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THURSDAY, MARCH 2, 2006
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EDITORIAL

No Child Left Behind squelches good teachers

Those with the good fortune to be in the Princess Theatre Center for the Performing Arts on Friday or Saturday received a potent lesson on why many teachers are critical of the No Child Left Behind law.

The law, championed by President Bush, is an effort to make schools more accountable for the educational performance of their students. Proficiency tests monitor student progress and teacher effectiveness, with serious consequences for schools that consistently fall short of federally imposed academic milestones.

It is a law that forces teachers to teach not for the student but for the test.

Some good has come from the law. Lazy teachers are forced to work so their students don't get behind. Poorly run schools have no choice but to get into shape.

For good teachers and good schools — like most in Decatur — the law has unintended and disturbing results.

Friday and Saturday, 160 students from Gordon-Bibb Elementary School participated in the musical "Oklahoma!" Preparation for the production was grueling for both teachers and students. Time that could have gone toward multiplication facts and writing skills instead went toward dozens of rehearsals, making studio sets and singing practice.

All their work was for naught from the perspective of the NCLB Act. Indeed, their efforts were counterproductive. Some test scores no doubt will suffer in an evaluation system geared not to preparing children for adulthood but to preparing them for a standardized test.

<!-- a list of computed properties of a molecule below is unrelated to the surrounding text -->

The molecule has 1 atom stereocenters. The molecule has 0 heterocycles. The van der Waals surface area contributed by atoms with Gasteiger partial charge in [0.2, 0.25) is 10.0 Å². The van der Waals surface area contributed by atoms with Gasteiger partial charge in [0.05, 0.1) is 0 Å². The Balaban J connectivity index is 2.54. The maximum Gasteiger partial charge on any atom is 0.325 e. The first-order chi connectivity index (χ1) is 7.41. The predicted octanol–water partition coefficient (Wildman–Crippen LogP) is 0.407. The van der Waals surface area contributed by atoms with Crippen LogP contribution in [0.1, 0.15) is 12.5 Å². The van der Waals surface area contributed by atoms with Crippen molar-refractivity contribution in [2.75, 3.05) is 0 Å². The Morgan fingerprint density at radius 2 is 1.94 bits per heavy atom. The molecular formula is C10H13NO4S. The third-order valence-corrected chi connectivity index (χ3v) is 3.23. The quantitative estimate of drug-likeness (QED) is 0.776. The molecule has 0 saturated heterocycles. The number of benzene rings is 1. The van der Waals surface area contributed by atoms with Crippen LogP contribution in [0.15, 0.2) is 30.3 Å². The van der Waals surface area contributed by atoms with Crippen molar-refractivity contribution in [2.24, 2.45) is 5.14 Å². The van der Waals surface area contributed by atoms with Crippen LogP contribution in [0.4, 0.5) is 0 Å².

At the close of the musical's debut, as the children stood on the stage in costume and in the spotlight, a theater full of adults gave them a standing ovation. It was a magical moment, a face-off not about homework but about love. The older generation applauded the new one. The students beamed at the realization that, as a team, they had created something of value. Adults beamed with pride and love.

The production taught the students more important subjects than diagramming sentences. It taught them that hard work matters. It taught them that their best efforts were good enough. It even taught them that forgetting a line or two, or missing the high note, does not reduce their worth.

The NCLB Act wars against these lessons. The law is a disincentive to innovative instruction. It elevates the mundane and squelches lessons in emotional development.

Not every school has teachers with the energy demonstrated by the Gordon-Bibb musical, but many do. For their students, the NCLB Act is a barrier to lessons that will help them make the journey from childhood to maturity.

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